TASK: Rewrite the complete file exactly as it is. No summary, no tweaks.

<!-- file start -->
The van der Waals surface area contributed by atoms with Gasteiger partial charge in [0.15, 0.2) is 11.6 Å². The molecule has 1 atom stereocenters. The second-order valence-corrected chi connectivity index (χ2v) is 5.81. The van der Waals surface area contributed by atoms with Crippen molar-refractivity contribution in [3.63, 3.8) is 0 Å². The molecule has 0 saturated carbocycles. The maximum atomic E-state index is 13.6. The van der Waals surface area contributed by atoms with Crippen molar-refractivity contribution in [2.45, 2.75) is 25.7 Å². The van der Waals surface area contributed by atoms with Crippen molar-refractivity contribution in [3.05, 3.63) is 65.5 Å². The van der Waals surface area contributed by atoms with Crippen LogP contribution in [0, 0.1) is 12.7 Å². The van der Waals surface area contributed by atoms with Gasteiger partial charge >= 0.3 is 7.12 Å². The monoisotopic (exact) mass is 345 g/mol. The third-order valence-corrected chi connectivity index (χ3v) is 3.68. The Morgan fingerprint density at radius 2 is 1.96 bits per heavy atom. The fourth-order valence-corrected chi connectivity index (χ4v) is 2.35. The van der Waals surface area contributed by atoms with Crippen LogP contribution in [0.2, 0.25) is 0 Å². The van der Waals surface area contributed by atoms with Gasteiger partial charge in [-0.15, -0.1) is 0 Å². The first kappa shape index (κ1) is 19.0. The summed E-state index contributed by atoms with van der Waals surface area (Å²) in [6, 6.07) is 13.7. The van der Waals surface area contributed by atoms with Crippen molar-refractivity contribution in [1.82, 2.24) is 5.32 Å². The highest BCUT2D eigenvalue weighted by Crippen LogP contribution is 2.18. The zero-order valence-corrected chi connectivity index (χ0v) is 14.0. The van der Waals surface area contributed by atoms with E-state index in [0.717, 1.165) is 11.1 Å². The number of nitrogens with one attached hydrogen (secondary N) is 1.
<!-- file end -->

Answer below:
The van der Waals surface area contributed by atoms with Gasteiger partial charge in [0.15, 0.2) is 11.6 Å². The molecule has 1 atom stereocenters. The second-order valence-corrected chi connectivity index (χ2v) is 5.81. The van der Waals surface area contributed by atoms with Crippen molar-refractivity contribution in [3.63, 3.8) is 0 Å². The molecule has 0 saturated carbocycles. The maximum atomic E-state index is 13.6. The van der Waals surface area contributed by atoms with Crippen molar-refractivity contribution in [2.45, 2.75) is 25.7 Å². The van der Waals surface area contributed by atoms with Crippen molar-refractivity contribution in [3.05, 3.63) is 65.5 Å². The van der Waals surface area contributed by atoms with Crippen LogP contribution in [0, 0.1) is 12.7 Å². The van der Waals surface area contributed by atoms with Gasteiger partial charge >= 0.3 is 7.12 Å². The monoisotopic (exact) mass is 345 g/mol. The third-order valence-corrected chi connectivity index (χ3v) is 3.68. The Morgan fingerprint density at radius 2 is 1.96 bits per heavy atom. The fourth-order valence-corrected chi connectivity index (χ4v) is 2.35. The van der Waals surface area contributed by atoms with Crippen LogP contribution in [0.2, 0.25) is 0 Å². The van der Waals surface area contributed by atoms with Gasteiger partial charge in [-0.15, -0.1) is 0 Å². The first kappa shape index (κ1) is 19.0. The summed E-state index contributed by atoms with van der Waals surface area (Å²) in [6, 6.07) is 13.7. The van der Waals surface area contributed by atoms with Crippen molar-refractivity contribution in [1.82, 2.24) is 5.32 Å². The highest BCUT2D eigenvalue weighted by Crippen LogP contribution is 2.18. The zero-order valence-corrected chi connectivity index (χ0v) is 14.0. The van der Waals surface area contributed by atoms with E-state index in [0.717, 1.165) is 11.1 Å². The number of nitrogens with one attached hydrogen (secondary N) is 1.